Microsoft Open Sources Visual Studio Build Tool: MSBuild

by Ostatic Staff - Mar. 19, 2015

New Microsost CEO Satya Nadella (shown) continues to demonstrate his full volume of welcome for open source. In addition to proclaiming that he "loves Linux" and reporting that 20 percent of Microsoft's Azure cloud is already Linux-based, he has also given his blessing to open sourcing some previously untouchable code from the Redmond giant.

MSBuild, the development platform for Microsoft's Visual Studio tools and .Net Platform, is officially open source.  The code is available on GitHub now, and here are more details.

"By invoking msbuild.exe on your project or solution file, you can orchestrate and build products in environments where Visual Studio isn't installed. For instance, MSBuild is used to build the .Net Core Libraries and .Net Core Runtime open source projects," Microsoft's Rich Lander wrote in a new blog post. Lander is on Microsoft's Common Language Runtime team. 

Lander adds:

"The MSBuild sources we're publishing today are closely aligned with the version we will ship with Visual Studio 2015. You may notice a few differences as this is our first attempt at a standalone build, but you should see those discrepancies reduced over time. And keep in mind that for now, you'll need to have Visual Studio 2015 installed in order to build the first time."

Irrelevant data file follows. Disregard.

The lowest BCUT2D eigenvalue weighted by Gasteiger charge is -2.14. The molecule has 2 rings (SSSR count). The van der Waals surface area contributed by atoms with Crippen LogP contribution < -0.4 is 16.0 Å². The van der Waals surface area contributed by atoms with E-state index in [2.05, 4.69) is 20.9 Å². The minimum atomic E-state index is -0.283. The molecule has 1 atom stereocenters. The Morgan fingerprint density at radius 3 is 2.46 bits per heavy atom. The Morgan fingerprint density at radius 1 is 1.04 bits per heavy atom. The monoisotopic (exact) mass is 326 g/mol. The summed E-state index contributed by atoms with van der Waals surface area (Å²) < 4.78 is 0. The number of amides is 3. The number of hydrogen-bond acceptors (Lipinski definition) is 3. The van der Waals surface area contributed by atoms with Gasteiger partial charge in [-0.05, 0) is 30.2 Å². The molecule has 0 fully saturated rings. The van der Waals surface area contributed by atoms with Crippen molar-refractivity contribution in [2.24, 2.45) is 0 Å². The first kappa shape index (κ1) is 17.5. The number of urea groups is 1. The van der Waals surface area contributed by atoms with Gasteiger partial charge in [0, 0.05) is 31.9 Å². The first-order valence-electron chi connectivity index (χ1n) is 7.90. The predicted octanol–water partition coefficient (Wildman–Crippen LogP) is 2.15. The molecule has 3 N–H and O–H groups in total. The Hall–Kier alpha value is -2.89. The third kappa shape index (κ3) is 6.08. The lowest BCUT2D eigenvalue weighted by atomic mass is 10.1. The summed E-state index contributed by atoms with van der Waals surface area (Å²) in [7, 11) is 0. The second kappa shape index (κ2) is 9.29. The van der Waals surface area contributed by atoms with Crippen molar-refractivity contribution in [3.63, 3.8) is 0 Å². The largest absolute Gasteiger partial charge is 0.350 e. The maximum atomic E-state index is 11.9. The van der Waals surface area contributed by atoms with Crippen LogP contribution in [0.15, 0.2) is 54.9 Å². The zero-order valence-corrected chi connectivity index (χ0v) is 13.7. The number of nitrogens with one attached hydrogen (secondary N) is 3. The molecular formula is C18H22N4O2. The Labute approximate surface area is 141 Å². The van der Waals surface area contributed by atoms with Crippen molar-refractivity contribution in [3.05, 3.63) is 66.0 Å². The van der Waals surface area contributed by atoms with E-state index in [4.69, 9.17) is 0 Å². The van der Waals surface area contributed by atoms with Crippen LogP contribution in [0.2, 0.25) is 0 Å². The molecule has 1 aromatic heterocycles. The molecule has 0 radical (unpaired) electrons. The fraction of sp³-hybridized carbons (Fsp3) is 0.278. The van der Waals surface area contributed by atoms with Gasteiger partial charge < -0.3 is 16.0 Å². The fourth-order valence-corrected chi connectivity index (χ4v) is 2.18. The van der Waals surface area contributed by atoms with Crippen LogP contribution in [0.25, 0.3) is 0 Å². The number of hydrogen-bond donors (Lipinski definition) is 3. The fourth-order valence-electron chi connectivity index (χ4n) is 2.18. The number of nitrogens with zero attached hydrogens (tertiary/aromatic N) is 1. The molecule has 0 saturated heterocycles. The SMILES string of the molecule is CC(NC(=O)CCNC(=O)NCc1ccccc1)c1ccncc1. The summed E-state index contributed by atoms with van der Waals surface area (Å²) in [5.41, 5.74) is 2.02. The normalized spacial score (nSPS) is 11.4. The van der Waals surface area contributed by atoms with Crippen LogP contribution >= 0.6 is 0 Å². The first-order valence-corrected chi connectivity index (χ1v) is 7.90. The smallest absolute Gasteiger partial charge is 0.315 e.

"We will be adding Linux and Mac support soon (perhaps with your help!) so you can use MSBuild to build the open source .NET projects on your preferred platform. We'll initially start with Mono and look to port the code to run on .NET Core. But we're really just getting started on our ports. We wanted to open up the code first, so that we could all enjoy the cross-platform journey from the outset."

"MSBuild is the default build engine for Visual Studio and the .NET community on the Windows platform. Through open sourcing MSBuild we are responding to community feedback and we intend to make it the best choice for .NET developers on the Linux and Mac platforms. You can learn about the opportunities to get involved here. We look forward to your comments and hearing from you on the .NET Foundation Forums!"

Of course, Visual Studio and .NET have been core components in Microsoft's strategy for years, and it's good to see MSBuild going open source, along with many of the other open source-friendly moves finally coming from Microsoft.